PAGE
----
Steve Scott wants to build a supercomputer that can calculate 1 quintillion floating-point operations per second. That’s a one followed by 18 zeroes or, in computer speak, an exaflop. Such a machine would be a billion times faster than a MacBook Air and could design wildly efficient combustion engines, simulate the workings of an entire cell and model a clean-burning fusion reactor. With enough zeroes Steve Scott can change the world.
The reason no one has built an exascale computer yet is the electric bill. An exaflop machine using today’s standard x86 processors would draw 2 gigawatts of electricity, the maximum output of the Hoover Dam. The biggest supercomputer ever built handles 11 quadrillion flops and draws 13 megawatts, the juice of nine wind turbines. Scott, one of the world’s leading supercomputing engineers, sees a day coming when we can have computers a thousand times faster than that, without using that much more power.
The prospect has brought Scott, 45, to Nvidia, the Santa Clara, California company that is the world’s largest maker of graphics-processing units, or GPUs. Nvidia chips are also prized by the supercomputer community because they can handle six to eight times more operations per unit of energy than an Intel chip. Lash together thousands of them and you get a power-sipping supercomputer.
Scott’s last job was as chief technology officer of supercomputer manufacturer Cray. In the spring of 2009 Intel pulled out of a joint effort to build supercomputer processors with Cray. “I was definitely disappointed,” says Scott, but he doesn’t blame Intel. “The high performance computing market just isn’t big enough to support the development of competitive processors.”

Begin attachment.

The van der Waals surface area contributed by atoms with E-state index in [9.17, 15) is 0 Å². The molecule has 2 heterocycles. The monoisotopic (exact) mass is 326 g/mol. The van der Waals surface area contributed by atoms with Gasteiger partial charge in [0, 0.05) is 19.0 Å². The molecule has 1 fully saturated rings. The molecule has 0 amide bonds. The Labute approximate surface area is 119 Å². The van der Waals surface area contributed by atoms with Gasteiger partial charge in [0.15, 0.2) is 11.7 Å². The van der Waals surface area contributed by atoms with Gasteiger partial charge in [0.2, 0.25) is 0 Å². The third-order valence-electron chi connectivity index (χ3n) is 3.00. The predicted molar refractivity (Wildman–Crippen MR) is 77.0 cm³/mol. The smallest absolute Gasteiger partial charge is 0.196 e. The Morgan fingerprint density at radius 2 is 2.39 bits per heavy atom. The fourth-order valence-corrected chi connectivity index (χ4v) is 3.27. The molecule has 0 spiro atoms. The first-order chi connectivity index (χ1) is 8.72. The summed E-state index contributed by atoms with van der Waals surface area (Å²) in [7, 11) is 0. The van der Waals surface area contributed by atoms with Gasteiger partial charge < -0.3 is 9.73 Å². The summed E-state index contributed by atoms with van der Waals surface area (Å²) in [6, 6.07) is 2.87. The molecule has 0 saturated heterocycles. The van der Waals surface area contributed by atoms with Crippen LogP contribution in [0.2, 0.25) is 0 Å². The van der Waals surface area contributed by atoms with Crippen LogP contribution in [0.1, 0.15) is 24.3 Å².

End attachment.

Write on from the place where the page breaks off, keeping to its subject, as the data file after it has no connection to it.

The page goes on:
It’s a humbling admission for Scott, a 19-year veteran of Cray with a PhD in computer architecture from the University of Wisconsin and 27 patents to his name. “Scott is at one of those interesting intersections,” Nvidia Chief Executive Jen-Hsun Huang says. “As a computer architect he’s a geek at heart, and yet he really lives to understand customers and markets.”
Supercomputers are a little more than a third of the $8.6 billion market for high-performance computers, according to IDC, but they are a fast-growing and highly profitable slice that confers great PR to hardware makers.
Sales overall of high-performance computers will rise 56 percent to $13.4 billion in the next three years, according to IDC. Nvidia can keep growing in supercomputers by exploiting its energy-efficient edge. Its chips have dozens of simple cores that tackle lots of repetitive computations at once.
Supercomputer scientists have been pushing the idea of parallel computing for years. It’s more power-efficient than an Intel Core i5. Pairing Intel or AMD chips with Nvidia’s graphics chips in supercomputers results in machines that are three times more efficient than ones that rely on CPUs alone.
Three of the world’s five fastest supercomputers use Nvidia’s processors. In October, the Oak Ridge National Laboratory announced an effort to build the world’s fastest supercomputer, which will use AMD Opteron chips and 18,000 of Nvidia’s GPUs.
The Department of Energy has announced it would like a machine that can hit exascale speeds using just 20 MW of power. The same technology could be used to build machines able to do the work of today’s supercomputers on a much smaller power budget.
“That would allow a small engineering group to do things that today can only be done by a rarefied few,” says Scott. He thinks we can hit that mark by the end of the decade.